In 1983, Thomas Sankara seized power of the country Upper Volta, a self-governing French colony. It was a popularly supported coup that resulted in Sankara becoming president at the age of 33. He immediately launched the most ambitious program for social and economic change ever attempted on the African continent. To symbolize this new autonomy and rebirth, he renamed the country to Burkina Faso which means “the land of upright people” in Moore and Dioula. He also created a new country flag and wrote the national anthem. Because of his revolutionary programs for African self- reliance that were defiant alternatives to the neo-liberal development strategies imposed by the West, he is often referred to as “Africa’s Che Guevara”.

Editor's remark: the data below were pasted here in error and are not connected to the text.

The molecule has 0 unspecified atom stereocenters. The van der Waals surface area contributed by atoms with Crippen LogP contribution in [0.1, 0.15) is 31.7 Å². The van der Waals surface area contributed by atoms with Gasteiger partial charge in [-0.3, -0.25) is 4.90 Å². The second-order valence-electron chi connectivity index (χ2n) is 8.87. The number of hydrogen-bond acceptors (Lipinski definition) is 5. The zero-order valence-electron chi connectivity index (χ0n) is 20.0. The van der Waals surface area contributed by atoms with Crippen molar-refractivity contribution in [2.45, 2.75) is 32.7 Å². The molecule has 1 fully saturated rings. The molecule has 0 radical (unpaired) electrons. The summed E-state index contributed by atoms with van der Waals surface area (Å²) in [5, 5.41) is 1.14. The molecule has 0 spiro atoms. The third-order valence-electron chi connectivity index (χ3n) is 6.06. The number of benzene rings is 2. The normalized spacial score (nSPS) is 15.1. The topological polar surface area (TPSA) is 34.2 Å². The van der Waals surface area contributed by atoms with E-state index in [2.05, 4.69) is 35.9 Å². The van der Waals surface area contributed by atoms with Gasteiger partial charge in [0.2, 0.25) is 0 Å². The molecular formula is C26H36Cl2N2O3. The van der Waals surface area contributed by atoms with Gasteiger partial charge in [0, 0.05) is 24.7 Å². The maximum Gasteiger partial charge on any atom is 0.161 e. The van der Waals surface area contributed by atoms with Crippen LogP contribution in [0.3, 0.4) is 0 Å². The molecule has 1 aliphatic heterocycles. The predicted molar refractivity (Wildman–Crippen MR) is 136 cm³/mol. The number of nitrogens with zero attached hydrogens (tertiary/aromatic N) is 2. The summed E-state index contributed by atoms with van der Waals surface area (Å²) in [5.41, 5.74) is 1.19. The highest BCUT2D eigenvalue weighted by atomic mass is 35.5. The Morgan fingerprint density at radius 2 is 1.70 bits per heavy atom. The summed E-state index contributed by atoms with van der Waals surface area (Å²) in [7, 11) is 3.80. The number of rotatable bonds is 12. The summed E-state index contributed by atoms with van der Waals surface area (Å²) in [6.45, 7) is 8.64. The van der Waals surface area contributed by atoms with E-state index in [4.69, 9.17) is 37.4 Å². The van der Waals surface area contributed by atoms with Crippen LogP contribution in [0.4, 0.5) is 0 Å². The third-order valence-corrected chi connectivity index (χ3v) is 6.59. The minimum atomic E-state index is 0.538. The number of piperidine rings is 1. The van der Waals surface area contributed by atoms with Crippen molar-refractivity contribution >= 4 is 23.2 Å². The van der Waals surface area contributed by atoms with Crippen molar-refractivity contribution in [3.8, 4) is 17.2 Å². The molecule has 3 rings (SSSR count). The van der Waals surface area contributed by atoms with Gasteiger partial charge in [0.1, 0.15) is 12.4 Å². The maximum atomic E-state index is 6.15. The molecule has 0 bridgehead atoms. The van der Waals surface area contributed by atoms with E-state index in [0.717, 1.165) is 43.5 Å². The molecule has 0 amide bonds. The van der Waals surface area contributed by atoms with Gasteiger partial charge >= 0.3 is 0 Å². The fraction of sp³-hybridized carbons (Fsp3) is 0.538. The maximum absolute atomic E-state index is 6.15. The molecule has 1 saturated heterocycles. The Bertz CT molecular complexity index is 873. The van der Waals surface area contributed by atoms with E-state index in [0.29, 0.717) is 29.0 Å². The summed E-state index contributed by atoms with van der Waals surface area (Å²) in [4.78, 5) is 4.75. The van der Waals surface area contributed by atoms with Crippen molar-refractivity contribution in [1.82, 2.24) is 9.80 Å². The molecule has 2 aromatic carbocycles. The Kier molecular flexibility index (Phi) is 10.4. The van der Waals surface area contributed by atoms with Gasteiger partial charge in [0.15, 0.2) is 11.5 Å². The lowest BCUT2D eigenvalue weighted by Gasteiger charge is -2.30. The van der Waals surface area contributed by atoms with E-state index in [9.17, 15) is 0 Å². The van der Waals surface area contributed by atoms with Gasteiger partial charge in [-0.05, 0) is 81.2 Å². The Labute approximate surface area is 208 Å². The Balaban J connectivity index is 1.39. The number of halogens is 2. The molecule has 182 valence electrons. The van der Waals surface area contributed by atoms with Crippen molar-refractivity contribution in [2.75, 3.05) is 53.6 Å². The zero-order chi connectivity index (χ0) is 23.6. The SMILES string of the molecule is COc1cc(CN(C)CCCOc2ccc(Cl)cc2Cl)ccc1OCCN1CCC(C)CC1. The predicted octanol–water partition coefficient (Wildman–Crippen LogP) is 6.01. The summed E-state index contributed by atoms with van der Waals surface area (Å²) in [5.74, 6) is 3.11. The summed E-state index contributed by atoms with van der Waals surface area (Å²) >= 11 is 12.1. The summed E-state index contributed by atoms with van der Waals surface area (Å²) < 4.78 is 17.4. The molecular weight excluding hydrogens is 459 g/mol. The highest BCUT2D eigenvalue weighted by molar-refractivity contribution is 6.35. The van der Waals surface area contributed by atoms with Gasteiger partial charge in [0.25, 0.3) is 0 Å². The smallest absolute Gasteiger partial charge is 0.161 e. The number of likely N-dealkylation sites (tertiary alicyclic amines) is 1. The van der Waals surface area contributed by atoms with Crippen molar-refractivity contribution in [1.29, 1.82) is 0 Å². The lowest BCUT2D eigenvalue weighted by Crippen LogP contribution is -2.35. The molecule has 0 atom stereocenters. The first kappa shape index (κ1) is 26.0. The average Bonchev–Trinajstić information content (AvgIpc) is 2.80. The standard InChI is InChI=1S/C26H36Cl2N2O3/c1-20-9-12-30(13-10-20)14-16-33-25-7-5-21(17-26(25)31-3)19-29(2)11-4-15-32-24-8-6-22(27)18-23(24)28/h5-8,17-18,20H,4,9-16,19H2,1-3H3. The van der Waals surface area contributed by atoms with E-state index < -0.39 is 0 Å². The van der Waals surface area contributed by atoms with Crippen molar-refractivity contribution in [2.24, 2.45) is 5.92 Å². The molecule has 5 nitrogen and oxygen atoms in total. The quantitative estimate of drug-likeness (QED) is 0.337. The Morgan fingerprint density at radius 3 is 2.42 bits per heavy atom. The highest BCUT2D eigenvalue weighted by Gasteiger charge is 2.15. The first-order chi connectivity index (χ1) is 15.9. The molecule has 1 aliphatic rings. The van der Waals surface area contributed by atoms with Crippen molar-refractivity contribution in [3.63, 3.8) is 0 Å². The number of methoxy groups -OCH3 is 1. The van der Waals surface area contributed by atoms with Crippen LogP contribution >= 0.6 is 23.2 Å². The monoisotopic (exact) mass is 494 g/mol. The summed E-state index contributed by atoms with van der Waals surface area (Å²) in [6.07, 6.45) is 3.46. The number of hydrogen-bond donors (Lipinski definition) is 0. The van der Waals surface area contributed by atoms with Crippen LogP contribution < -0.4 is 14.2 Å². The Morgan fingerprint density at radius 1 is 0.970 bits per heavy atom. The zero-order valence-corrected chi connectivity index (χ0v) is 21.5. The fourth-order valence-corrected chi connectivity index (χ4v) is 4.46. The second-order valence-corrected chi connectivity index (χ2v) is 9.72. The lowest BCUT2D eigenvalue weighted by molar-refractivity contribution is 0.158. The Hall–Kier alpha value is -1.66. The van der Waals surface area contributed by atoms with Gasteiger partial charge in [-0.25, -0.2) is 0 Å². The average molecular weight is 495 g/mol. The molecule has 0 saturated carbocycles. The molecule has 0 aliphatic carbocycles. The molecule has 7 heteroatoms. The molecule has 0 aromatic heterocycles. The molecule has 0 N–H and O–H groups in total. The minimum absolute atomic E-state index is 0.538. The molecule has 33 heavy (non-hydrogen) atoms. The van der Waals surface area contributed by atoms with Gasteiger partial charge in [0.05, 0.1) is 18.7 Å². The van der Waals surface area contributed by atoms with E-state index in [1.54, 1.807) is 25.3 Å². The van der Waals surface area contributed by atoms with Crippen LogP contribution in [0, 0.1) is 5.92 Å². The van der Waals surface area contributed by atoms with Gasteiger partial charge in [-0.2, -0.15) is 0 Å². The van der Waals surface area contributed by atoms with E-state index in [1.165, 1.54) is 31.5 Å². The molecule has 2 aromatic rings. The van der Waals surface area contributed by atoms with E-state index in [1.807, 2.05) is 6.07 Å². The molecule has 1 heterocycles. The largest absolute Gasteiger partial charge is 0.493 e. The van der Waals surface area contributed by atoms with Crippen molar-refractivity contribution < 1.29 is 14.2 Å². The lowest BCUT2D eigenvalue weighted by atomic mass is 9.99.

His policies were oriented towards fighting corruption, reforestation, averting famine, and making education and health a real priority. Also his presidency allowed for women to serve important roles in the government. Improving women’s status was one of Sankara’s explicit goals and was unprecedented in West Africa. His government banned female circumcision, condemned polygamy, and promoted contraception what is very common practices in the region. The Burkinabe government was the first African government to claim that AIDS was a major threat for Africa.
Sankara was overthrown and assassinated in a coup d’etat led by the French-backed Blaise Compaore on October 15, 1987. I spoke to several locals who experienced the Sankara’s administrative reform. They all told me that he was a true hero and made many improvements in his four years as president. They felt he could have made Burkina Faso a much better nation if he was still alive.